An Amusing Muse

At lunch-time last Friday, I was stopped by an elderly couple in the middle of Swords, looking for directions to Superquinn. I told them how to get there and added “I’m going there myself”. I walked on ahead of them, checking every so often in the reflections on shop windows that they weren’t going astray. They kept up behind me all the way into the Pavillions Shopping Centre and when I relaxed I remembered “I didn’t want to come to the Pavillions at all, I wanted to go to Subway for lunch!” I am a bit of a goldfish at times.     

There must have been a higher power at work because as I veered towards Hodges Figges (I have a strange walking impediment that makes me tend to veer towards book shops and yarn shops) what was the first thing I saw in their sale bins at the front of the shop?     


At €6 I had no qualms, what-so-ever, about adding this to my stash of knitting books.     

There are some beautiful designs in the book. I particularly like the evening dresses – such as the one on the front cover. And there are some classics worthy of note: the two-piece jumper and skirt sets; belted wrap coats or the “sackcloth” series.    

Unfortunately most of the photographs of his work in the 60s and 70s are in black and white. While much of the outfits are described as being in “Báinín Wool” (and I’m getting less and less clear about what is meant by that), some descriptions mention some very vivid colour combinations: melon with bottle green; Peacock blue with natural;  Poppy Red with Black and Buttercup Yellow. It’s a pity we can’t get to appreciate them in full.     

Along with the classic designs and chic styling there’s a fair helping of Paddy-whackery:             

Trés Amusant

Cyril designed the sweater worn by the lead man, Fred Astaire, in the film Finian’s Rainbow. The image on the left above shows a series of quirky postcards featuring real wool inserts of mini-Aran sweaters.     

And this debonair-looking fellow, on our left, is non-other than Terry Wogan – he of the silvered-tongue and senior-moments. This is an excerpt from the RTV guide (a fore-runner of the RTE guide, I’m guessing). Given the date – in the run-up to St. Patrick’s Day – I suppose he’s to be forgiven.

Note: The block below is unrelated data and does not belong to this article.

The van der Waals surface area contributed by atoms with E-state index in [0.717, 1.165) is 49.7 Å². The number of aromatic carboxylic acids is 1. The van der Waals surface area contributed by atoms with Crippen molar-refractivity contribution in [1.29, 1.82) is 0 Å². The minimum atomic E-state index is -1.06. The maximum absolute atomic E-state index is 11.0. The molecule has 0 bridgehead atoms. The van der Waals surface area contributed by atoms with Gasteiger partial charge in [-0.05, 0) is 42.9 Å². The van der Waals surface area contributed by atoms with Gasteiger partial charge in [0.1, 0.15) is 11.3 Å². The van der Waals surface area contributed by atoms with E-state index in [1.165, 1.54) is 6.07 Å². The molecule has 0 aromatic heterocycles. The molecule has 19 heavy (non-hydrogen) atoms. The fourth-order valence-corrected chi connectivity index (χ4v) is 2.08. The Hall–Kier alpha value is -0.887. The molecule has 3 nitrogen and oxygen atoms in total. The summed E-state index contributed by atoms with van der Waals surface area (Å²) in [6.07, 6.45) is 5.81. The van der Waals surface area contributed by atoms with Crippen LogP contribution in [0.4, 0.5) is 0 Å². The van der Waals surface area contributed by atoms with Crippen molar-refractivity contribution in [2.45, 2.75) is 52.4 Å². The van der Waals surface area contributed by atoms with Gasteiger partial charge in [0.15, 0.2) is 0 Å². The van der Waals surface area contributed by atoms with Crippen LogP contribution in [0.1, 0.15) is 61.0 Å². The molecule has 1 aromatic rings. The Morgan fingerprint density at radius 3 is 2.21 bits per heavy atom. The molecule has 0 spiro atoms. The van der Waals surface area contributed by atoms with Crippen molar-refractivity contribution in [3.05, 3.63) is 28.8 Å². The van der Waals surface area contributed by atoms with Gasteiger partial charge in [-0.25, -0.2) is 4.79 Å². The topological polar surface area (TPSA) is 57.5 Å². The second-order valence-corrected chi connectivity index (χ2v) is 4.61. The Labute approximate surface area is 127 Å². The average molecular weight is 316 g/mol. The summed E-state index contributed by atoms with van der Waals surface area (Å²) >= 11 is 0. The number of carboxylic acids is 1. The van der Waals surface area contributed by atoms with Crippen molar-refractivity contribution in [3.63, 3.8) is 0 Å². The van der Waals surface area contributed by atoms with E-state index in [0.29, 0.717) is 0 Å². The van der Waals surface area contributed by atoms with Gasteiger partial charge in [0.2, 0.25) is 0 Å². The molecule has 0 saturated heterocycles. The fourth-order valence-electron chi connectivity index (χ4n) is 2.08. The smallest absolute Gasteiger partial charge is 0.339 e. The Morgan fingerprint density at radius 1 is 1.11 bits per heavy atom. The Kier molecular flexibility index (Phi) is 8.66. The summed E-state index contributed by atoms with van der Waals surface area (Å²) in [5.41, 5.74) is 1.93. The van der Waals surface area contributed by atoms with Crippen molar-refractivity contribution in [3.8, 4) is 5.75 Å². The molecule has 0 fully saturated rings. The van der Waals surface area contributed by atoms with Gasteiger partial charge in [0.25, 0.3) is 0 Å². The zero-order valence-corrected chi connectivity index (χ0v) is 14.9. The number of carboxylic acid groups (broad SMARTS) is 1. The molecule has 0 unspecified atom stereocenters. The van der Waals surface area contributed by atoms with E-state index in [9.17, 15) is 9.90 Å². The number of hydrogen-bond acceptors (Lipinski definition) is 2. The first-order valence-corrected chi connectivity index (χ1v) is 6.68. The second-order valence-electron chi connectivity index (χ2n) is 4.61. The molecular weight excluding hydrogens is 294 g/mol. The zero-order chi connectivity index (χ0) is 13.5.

The image on the right is enough to give one pause for thought  – thoughts such as “I hope she sued his ass for making her wear it!”    

Check out the crochet vest and particularly the shorts in Báinín wool with Aran-style cabling! Err… itchy?    

And while you do, take a look at the smug face of the model sitting down. You just know she’s thinking “That’s what you get for arriving late for the photo-shoot.”    

You can look forward to learning more about Cyril Cullen and his work as I know I’m going to be dipping into this again and again.


8 Responses to “An Amusing Muse”

  1. deirdre Says:

    I found it an interesting read myself and the fact that the patterns appear to be complete is a nice bonus too.

    • undermeoxter Says:

      Initially, I thought there were just the three patterns at the back of the book. This evening I’ve realised that they’ve reprinted some of the patterns previously given in magazines – in their entireity. I wonder would people be interested in a Cyril Cullen KAL? We could knit the cabled dress, modeled by Thelma Mansfield.

  2. Bridget Says:

    Oh that looks like such a great book! For the photos if nothing else. (And wow – the Aran shorts … how, um, “interesting” – yeah, that’s it …)

    • undermeoxter Says:

      It’s laden with photos but what little of the text I’ve read so far has been very interesting.
      The overall impression is one of vanity project by the author in celebration of her father; which is sweet.

  3. Sinéad Says:

    Ah the 60’s and 70s. Just when I thought I’d seen it all, you delight me yet again with those 3/4 length shorts of fabulosity. The cheeky flash of knee between the shorts and the socks really sets off the whole outfit.

  4. sheknitupthatball Says:

    I think I’d find that book interesting too. I wonder whether he was concerned about yarn quality at all though, or yarn alternatives to wool, or about weaving etc. Does the book address any of those issues, or is it one of those die-hard Oirish Aran books? Also, is it cable stuff only or does he do plainer/lace/intarsia stuff? 😀

    • undermeoxter Says:

      I wouldn’t call it a die-hard Oirish book. He was interested in re-interpreting Oirish cliches in a quirky way. He had a series of “peasant-chic” outfits – using the colours and shapes of the classic black and red long skirt and cross-my-heart shawls; his early arans, before he turned professional, had cables as interesting and different as any Japanese stitch pattern book. I suspect he was “of his time” / under pressure to “sell” Ireland in a particular way: think Makem & Clancy and the invention of Irish Folk Music in the US around the same time.
      I haven’t got to any specific references to concerns re yarn quality (& there’s no index in the book) so my guess is that his primary concern (again, given the time period) was that the yarn was indigenous. He’s of the same ilk as Nelli Mulcahey, so I imagine there would have been incentives and grants (or at the very least, political pressure) to use home-grown yarns. He uses linen as well as natural and dyed “báinín” (whatever that is!). His “signature” style would be a 1 x 4 rib, rather than cables. In the 80s he uses cables in a very loose-knit / lacey way.

      It’s a pity I can’t come along on Sunday to the inaugral Monthly Spinning Club, as I had planned. I could’ve brought the book with me for you to have a look.

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